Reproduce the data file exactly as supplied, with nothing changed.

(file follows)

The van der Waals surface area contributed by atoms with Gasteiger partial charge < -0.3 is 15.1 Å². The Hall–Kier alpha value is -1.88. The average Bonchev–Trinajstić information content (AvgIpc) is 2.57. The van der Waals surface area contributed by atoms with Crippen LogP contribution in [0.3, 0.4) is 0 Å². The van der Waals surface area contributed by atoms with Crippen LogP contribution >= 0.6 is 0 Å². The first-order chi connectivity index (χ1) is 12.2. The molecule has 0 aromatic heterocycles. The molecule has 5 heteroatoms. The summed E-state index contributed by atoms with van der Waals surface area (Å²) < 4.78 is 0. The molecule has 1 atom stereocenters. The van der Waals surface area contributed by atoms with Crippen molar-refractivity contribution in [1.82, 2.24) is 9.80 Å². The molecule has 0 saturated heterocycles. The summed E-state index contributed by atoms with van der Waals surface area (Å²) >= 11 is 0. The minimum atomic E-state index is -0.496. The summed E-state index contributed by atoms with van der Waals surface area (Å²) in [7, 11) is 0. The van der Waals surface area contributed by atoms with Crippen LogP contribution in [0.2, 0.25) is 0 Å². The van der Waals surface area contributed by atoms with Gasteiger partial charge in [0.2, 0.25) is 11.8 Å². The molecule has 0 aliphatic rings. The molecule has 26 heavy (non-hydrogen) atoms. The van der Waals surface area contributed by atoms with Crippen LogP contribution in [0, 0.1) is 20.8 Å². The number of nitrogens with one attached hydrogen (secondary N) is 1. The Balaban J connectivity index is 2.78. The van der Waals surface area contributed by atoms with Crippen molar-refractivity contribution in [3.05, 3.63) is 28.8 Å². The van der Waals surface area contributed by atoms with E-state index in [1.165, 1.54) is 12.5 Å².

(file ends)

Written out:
The van der Waals surface area contributed by atoms with Gasteiger partial charge < -0.3 is 15.1 Å². The Hall–Kier alpha value is -1.88. The average Bonchev–Trinajstić information content (AvgIpc) is 2.57. The van der Waals surface area contributed by atoms with Crippen LogP contribution in [0.3, 0.4) is 0 Å². The van der Waals surface area contributed by atoms with Crippen LogP contribution >= 0.6 is 0 Å². The first-order chi connectivity index (χ1) is 12.2. The molecule has 0 aromatic heterocycles. The molecule has 5 heteroatoms. The summed E-state index contributed by atoms with van der Waals surface area (Å²) < 4.78 is 0. The molecule has 1 atom stereocenters. The van der Waals surface area contributed by atoms with Crippen molar-refractivity contribution in [1.82, 2.24) is 9.80 Å². The molecule has 0 saturated heterocycles. The summed E-state index contributed by atoms with van der Waals surface area (Å²) >= 11 is 0. The minimum atomic E-state index is -0.496. The summed E-state index contributed by atoms with van der Waals surface area (Å²) in [7, 11) is 0. The van der Waals surface area contributed by atoms with Crippen LogP contribution in [0.2, 0.25) is 0 Å². The van der Waals surface area contributed by atoms with Gasteiger partial charge in [0.2, 0.25) is 11.8 Å². The molecule has 0 aliphatic rings. The molecule has 26 heavy (non-hydrogen) atoms. The van der Waals surface area contributed by atoms with Crippen LogP contribution in [0, 0.1) is 20.8 Å². The number of nitrogens with one attached hydrogen (secondary N) is 1. The Balaban J connectivity index is 2.78. The van der Waals surface area contributed by atoms with Crippen molar-refractivity contribution in [3.05, 3.63) is 28.8 Å². The van der Waals surface area contributed by atoms with E-state index in [1.165, 1.54) is 12.5 Å².